One of the first major influxes of foreign workers in United States came from China after the 1848 discovery of gold in California. Gold mining became a major commercial industry, and few Americans were willing to endure the hard physical labor required by commercial mining operations. Peasants in rural China viewed this work as an opportunity to improve their living conditions back home. Thousands sailed from China to the United States planning to return eventually to their native land. They lived together in communities called Chinatowns, and many of them never ended up getting back to China.
More Detailed Information
In a migrant worker situation the country that hosts foreign workers is referred to as the receiving country and the country from which the foreign workers come is called the sending country. Sending nations tend to be rural, with undeveloped economies and not enough jobs for a large group of impoverished citizens. Receiving countries are usually developed nations looking for cheap, unskilled labor. In the past receiving countries have established official programs to attract foreign workers. This happened in the 1960s in Germany, when over a million workers were invited to come from Spain, Italy, and Turkey. The United States and Mexico had a similar arrangement when the United States offered Mexican workers temporary employment during World War II.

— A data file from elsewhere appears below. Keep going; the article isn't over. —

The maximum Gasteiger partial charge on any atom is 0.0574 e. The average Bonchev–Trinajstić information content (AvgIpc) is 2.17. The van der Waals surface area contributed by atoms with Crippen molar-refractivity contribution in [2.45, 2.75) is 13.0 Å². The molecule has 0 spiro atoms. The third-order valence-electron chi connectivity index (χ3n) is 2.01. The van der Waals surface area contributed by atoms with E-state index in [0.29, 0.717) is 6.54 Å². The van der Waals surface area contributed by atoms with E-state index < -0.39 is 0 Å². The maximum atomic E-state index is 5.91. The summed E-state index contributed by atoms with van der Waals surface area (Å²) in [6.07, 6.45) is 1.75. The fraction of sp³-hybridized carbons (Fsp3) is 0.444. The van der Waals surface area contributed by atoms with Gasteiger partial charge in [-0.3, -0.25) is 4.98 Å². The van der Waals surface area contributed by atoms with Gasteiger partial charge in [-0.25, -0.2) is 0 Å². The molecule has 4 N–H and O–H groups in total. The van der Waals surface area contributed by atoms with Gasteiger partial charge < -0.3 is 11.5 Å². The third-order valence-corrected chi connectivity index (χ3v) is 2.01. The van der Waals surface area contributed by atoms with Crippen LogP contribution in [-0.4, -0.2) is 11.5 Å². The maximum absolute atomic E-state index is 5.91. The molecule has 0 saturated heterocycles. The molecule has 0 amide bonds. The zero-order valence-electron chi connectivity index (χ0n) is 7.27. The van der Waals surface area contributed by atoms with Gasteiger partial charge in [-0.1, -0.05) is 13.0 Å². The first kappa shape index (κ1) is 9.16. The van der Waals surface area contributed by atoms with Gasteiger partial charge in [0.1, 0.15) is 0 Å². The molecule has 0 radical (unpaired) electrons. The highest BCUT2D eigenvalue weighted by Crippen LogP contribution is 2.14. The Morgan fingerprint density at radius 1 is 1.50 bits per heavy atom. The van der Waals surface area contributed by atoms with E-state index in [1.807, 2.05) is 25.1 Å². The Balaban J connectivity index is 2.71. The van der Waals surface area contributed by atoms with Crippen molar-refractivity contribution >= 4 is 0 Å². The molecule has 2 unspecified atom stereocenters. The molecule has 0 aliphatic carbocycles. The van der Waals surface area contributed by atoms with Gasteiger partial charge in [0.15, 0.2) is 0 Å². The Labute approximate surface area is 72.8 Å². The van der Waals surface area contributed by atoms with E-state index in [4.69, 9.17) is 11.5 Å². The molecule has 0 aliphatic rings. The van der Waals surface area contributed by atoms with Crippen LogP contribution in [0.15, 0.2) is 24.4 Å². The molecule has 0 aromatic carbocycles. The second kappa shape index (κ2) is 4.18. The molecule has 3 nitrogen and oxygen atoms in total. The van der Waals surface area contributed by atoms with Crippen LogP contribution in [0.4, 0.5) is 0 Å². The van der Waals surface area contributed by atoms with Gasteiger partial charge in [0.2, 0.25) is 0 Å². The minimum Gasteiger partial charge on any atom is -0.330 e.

Developed nations prefer migrant workers to immigrants for several reasons. First, receiving countries accept migrant workers only when they are old enough to work; the sending country bears all the costs associated with raising children until working age. A second reason is that in most cases foreign workers come to the host country without their families, whereas immigrant workers are more likely to come with dependents. Receiving countries have to provide resources to support nonworking members of immigrant working families, including medical care for the elderly and often state-supported child care for the young. Finally, when foreign workers are too old to work productively, the receiving country may send them back to the host country rather than bearing any cost for supporting them in old age. Many social critics consider this an unfair system.